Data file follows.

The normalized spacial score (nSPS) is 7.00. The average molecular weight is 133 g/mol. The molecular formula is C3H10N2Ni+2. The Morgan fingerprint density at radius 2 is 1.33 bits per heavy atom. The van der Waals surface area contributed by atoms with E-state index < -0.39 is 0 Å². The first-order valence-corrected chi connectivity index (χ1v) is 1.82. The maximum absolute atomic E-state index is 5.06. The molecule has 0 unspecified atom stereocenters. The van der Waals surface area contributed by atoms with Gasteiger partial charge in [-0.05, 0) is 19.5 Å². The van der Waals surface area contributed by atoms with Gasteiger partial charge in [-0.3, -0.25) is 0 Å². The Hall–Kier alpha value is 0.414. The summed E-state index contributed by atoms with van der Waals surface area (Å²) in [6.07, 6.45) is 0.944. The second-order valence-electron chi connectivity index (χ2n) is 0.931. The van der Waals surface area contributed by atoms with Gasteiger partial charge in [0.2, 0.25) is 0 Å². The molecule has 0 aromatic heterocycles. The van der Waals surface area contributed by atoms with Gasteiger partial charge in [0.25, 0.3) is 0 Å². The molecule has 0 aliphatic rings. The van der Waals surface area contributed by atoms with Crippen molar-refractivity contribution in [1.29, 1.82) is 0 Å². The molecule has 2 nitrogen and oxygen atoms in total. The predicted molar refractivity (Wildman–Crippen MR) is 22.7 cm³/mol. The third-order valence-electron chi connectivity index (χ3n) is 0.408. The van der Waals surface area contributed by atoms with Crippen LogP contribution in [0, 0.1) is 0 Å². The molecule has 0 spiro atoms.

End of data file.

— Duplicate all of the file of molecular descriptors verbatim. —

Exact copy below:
The normalized spacial score (nSPS) is 7.00. The average molecular weight is 133 g/mol. The molecular formula is C3H10N2Ni+2. The Morgan fingerprint density at radius 2 is 1.33 bits per heavy atom. The van der Waals surface area contributed by atoms with E-state index < -0.39 is 0 Å². The first-order valence-corrected chi connectivity index (χ1v) is 1.82. The maximum absolute atomic E-state index is 5.06. The molecule has 0 unspecified atom stereocenters. The van der Waals surface area contributed by atoms with Gasteiger partial charge in [-0.05, 0) is 19.5 Å². The van der Waals surface area contributed by atoms with Gasteiger partial charge in [-0.3, -0.25) is 0 Å². The Hall–Kier alpha value is 0.414. The summed E-state index contributed by atoms with van der Waals surface area (Å²) in [6.07, 6.45) is 0.944. The second-order valence-electron chi connectivity index (χ2n) is 0.931. The van der Waals surface area contributed by atoms with Gasteiger partial charge in [0.2, 0.25) is 0 Å². The molecule has 0 aromatic heterocycles. The van der Waals surface area contributed by atoms with Gasteiger partial charge in [0.25, 0.3) is 0 Å². The molecule has 0 aliphatic rings. The van der Waals surface area contributed by atoms with Crippen molar-refractivity contribution in [1.29, 1.82) is 0 Å². The molecule has 2 nitrogen and oxygen atoms in total. The predicted molar refractivity (Wildman–Crippen MR) is 22.7 cm³/mol. The third-order valence-electron chi connectivity index (χ3n) is 0.408. The van der Waals surface area contributed by atoms with Crippen LogP contribution in [0, 0.1) is 0 Å². The molecule has 0 spiro atoms.